WFP hopes to feed nearly 100 million people in 2009 and will begin the new year needing more than $5.2 billion for urgent hunger needs.  Sheeran noted that a mere 1 per cent of what has been proposed for financial rescue and stimulus packages in the US and Europe could not only fully fund WFP’s work, but also help meet other urgent hunger needs.  These include feeding all 59 million hungry school children worldwide and establishing a reserve fund for the fast acquisition of food stocks for emergencies.  There is more information upstairs.

**OHCHR – Occupied Palestinian Territory

High Commissioner for Human Rights Navi Pillay today criticized Israel’s refusal to allow UN expert Professor Richard Falk to transit Israel in order to carry out his officially mandated functions in the occupied Palestinian territories.  She called the situation -- along with his detention at, and subsequent expulsion from, the country’s main airport -- “unprecedented and deeply regrettable.”

Falk was travelling in his official capacity as Special Rapporteur on the situation of human rights in the occupied Palestinian territories.  He was stopped at immigration shortly after arriving Sunday at Ben Gurion Airport.  He remained there for more than 20 hours before being deported to the US, according to OHCHR.  The Office adds that Professor Falk followed standard practice in his travels.

Pillay said she was taking the matter up directly with the Israeli authorities, including possible breaches of UN privileges and immunities.


As part of an annual campaign, UNICEF is benefiting from holiday sales of soft toys at IKEA.  The department store chain is donating €1 for each toy sold through 24 December.  The funds will be used to finance education projects run by UNICEF and Save the Children.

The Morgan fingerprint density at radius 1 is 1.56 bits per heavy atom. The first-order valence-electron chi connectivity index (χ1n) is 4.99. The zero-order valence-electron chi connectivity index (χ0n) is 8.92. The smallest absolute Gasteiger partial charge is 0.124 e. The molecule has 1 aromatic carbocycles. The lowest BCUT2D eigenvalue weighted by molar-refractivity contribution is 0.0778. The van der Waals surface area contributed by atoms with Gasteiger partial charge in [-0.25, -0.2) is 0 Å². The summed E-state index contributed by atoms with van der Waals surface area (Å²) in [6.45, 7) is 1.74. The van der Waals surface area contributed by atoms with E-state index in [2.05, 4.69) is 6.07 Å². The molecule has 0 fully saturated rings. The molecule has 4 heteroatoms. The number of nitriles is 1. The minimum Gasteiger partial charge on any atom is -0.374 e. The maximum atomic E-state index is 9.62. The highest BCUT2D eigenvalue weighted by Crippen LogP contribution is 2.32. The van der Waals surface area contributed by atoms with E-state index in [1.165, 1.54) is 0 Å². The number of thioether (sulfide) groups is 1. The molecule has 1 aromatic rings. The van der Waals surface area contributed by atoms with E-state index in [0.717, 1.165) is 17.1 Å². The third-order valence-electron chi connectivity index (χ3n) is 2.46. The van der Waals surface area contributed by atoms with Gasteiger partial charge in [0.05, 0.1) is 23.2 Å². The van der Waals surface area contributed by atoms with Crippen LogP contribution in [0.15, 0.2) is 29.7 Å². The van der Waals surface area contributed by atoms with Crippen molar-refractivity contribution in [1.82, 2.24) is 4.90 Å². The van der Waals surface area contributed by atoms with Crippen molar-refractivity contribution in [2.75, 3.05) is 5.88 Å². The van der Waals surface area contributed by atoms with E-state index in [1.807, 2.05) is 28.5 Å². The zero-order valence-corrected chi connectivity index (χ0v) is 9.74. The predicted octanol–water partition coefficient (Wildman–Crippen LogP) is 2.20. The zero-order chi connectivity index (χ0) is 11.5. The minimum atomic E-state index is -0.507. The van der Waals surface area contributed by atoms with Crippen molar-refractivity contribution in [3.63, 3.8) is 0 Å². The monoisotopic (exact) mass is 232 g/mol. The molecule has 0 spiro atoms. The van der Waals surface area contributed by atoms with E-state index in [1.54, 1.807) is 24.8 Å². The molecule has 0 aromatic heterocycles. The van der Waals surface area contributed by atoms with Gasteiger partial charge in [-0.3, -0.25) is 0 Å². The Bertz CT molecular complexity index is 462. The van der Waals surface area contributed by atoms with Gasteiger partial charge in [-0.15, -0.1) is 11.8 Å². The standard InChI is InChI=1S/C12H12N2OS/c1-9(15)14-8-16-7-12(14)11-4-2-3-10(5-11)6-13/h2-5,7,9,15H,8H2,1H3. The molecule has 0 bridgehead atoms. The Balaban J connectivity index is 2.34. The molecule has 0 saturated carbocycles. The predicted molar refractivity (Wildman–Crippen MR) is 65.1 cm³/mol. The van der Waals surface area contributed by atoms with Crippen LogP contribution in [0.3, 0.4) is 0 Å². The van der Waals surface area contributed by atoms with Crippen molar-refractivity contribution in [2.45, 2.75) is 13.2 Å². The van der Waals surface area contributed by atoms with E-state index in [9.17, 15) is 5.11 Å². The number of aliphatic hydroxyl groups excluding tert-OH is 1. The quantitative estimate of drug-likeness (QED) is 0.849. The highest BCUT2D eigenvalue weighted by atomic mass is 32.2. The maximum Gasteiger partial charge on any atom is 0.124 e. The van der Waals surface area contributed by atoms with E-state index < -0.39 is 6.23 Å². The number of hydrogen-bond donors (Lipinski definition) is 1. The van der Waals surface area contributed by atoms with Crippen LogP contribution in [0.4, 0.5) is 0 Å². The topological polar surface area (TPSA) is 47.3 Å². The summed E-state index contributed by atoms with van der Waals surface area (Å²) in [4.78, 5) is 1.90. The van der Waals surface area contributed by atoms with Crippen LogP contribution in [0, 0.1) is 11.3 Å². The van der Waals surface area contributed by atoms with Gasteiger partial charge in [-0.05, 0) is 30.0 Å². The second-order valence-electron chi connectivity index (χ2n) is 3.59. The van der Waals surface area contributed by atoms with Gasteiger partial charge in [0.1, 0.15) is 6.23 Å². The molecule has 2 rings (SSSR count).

We understand that UNICEF has some of the soft toys to give out to journalists.  You can get contact information from the press release we have upstairs.

**Event on Real Estate and Financial Crisis Today

This afternoon, from 3 to 6 p.m., in Conference Room 8, there will be a seminar on “The Real Estate and Financial Crisis:  Causes, Effects and Impacts on Development”.  The Deputy Secretary-General will open the seminar, which will be moderated by Wall Street Journal “Money and Investing” Editor Ken Brown.  There is more information on this upstairs.

**UNHCR Event Tomorrow

Tomorrow morning at 10 a.m. in the Dag Hammarskjold Library Auditorium, the UN Refugee Agency (UNHCR) is hosting an event to focus attention on the humanitarian emergency in the Democratic Republic of the Congo.  Actor and director Ben Affleck will launch “Gimme Shelter”, an international campaign to aid those displaced by violence.  Advance RSVPs are required.  And there is more information on that also upstairs.

**Press Conferences Tomorrow

Tomorrow at 11 a.m., the Secretary-General will hold a year-end press conference.  There will be no noon briefing tomorrow.